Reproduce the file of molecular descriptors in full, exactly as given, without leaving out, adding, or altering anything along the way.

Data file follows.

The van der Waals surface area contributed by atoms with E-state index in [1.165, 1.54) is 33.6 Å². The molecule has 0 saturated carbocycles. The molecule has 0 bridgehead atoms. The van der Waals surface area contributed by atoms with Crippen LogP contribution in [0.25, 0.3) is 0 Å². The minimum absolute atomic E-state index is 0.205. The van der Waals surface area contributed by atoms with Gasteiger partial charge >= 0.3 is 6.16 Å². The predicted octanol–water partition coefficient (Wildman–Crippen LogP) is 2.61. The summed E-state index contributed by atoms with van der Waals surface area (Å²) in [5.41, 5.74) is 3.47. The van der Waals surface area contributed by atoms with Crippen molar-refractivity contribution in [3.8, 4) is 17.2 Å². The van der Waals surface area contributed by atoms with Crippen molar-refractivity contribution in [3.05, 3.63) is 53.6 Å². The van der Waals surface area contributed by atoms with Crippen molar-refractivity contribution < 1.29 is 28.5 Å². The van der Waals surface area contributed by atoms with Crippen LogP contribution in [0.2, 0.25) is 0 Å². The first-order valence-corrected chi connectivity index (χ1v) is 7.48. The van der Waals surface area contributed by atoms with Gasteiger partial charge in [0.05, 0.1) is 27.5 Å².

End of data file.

The van der Waals surface area contributed by atoms with E-state index in [1.165, 1.54) is 33.6 Å². The molecule has 0 saturated carbocycles. The molecule has 0 bridgehead atoms. The van der Waals surface area contributed by atoms with Crippen LogP contribution in [0.25, 0.3) is 0 Å². The minimum absolute atomic E-state index is 0.205. The van der Waals surface area contributed by atoms with Gasteiger partial charge >= 0.3 is 6.16 Å². The predicted octanol–water partition coefficient (Wildman–Crippen LogP) is 2.61. The summed E-state index contributed by atoms with van der Waals surface area (Å²) in [5.41, 5.74) is 3.47. The van der Waals surface area contributed by atoms with Crippen molar-refractivity contribution in [3.8, 4) is 17.2 Å². The van der Waals surface area contributed by atoms with Crippen molar-refractivity contribution in [3.05, 3.63) is 53.6 Å². The van der Waals surface area contributed by atoms with Crippen molar-refractivity contribution < 1.29 is 28.5 Å². The van der Waals surface area contributed by atoms with Crippen LogP contribution in [0.2, 0.25) is 0 Å². The first-order valence-corrected chi connectivity index (χ1v) is 7.48. The van der Waals surface area contributed by atoms with Gasteiger partial charge in [0.05, 0.1) is 27.5 Å².